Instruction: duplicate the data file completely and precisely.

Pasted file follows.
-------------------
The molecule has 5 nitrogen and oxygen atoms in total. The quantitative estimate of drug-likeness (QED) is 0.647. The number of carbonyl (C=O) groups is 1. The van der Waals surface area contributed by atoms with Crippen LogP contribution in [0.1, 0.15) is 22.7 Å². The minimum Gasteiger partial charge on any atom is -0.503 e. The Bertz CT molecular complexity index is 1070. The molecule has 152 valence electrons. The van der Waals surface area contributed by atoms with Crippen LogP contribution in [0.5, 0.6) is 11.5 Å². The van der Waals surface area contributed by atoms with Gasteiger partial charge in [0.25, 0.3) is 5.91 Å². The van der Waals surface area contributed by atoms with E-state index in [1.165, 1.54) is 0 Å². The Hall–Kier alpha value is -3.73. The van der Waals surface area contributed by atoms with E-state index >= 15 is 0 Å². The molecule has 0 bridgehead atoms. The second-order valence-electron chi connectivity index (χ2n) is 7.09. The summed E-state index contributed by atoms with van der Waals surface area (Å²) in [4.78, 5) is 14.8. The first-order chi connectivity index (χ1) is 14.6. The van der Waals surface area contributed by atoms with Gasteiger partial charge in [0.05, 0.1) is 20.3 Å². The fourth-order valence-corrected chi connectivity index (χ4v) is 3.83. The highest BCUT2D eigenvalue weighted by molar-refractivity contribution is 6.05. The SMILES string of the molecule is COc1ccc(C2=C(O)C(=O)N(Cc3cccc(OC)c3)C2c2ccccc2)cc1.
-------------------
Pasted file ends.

The molecule has 5 nitrogen and oxygen atoms in total. The quantitative estimate of drug-likeness (QED) is 0.647. The number of carbonyl (C=O) groups is 1. The van der Waals surface area contributed by atoms with Crippen LogP contribution in [0.1, 0.15) is 22.7 Å². The minimum Gasteiger partial charge on any atom is -0.503 e. The Bertz CT molecular complexity index is 1070. The molecule has 152 valence electrons. The van der Waals surface area contributed by atoms with Crippen LogP contribution in [0.5, 0.6) is 11.5 Å². The van der Waals surface area contributed by atoms with Gasteiger partial charge in [0.25, 0.3) is 5.91 Å². The van der Waals surface area contributed by atoms with E-state index in [1.165, 1.54) is 0 Å². The Hall–Kier alpha value is -3.73. The van der Waals surface area contributed by atoms with E-state index >= 15 is 0 Å². The molecule has 0 bridgehead atoms. The second-order valence-electron chi connectivity index (χ2n) is 7.09. The summed E-state index contributed by atoms with van der Waals surface area (Å²) in [4.78, 5) is 14.8. The first-order chi connectivity index (χ1) is 14.6. The van der Waals surface area contributed by atoms with Gasteiger partial charge in [0.05, 0.1) is 20.3 Å². The fourth-order valence-corrected chi connectivity index (χ4v) is 3.83. The highest BCUT2D eigenvalue weighted by molar-refractivity contribution is 6.05. The SMILES string of the molecule is COc1ccc(C2=C(O)C(=O)N(Cc3cccc(OC)c3)C2c2ccccc2)cc1.